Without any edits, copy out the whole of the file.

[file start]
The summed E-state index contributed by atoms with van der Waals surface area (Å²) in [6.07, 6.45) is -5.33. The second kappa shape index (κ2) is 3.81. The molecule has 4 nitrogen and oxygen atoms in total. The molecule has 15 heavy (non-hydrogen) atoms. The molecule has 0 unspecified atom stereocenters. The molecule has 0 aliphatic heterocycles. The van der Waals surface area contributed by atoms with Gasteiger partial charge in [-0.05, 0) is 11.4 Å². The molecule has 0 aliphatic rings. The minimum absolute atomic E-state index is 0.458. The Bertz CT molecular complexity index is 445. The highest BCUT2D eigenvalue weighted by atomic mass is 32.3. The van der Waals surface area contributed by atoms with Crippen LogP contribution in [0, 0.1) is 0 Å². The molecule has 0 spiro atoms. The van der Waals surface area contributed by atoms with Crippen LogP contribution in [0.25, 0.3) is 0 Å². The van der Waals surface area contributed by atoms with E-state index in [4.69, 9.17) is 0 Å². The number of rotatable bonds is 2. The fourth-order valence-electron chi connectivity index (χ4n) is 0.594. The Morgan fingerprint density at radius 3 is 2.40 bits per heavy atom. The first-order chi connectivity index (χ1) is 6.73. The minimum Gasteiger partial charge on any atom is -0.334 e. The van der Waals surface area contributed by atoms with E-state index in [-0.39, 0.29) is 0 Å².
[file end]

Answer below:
The summed E-state index contributed by atoms with van der Waals surface area (Å²) in [6.07, 6.45) is -5.33. The second kappa shape index (κ2) is 3.81. The molecule has 4 nitrogen and oxygen atoms in total. The molecule has 15 heavy (non-hydrogen) atoms. The molecule has 0 unspecified atom stereocenters. The molecule has 0 aliphatic heterocycles. The van der Waals surface area contributed by atoms with Gasteiger partial charge in [-0.05, 0) is 11.4 Å². The molecule has 0 aliphatic rings. The minimum absolute atomic E-state index is 0.458. The Bertz CT molecular complexity index is 445. The highest BCUT2D eigenvalue weighted by atomic mass is 32.3. The van der Waals surface area contributed by atoms with Crippen LogP contribution in [0, 0.1) is 0 Å². The molecule has 0 spiro atoms. The van der Waals surface area contributed by atoms with Crippen LogP contribution in [0.25, 0.3) is 0 Å². The van der Waals surface area contributed by atoms with E-state index in [4.69, 9.17) is 0 Å². The number of rotatable bonds is 2. The fourth-order valence-electron chi connectivity index (χ4n) is 0.594. The Morgan fingerprint density at radius 3 is 2.40 bits per heavy atom. The first-order chi connectivity index (χ1) is 6.73. The minimum Gasteiger partial charge on any atom is -0.334 e. The van der Waals surface area contributed by atoms with E-state index in [-0.39, 0.29) is 0 Å².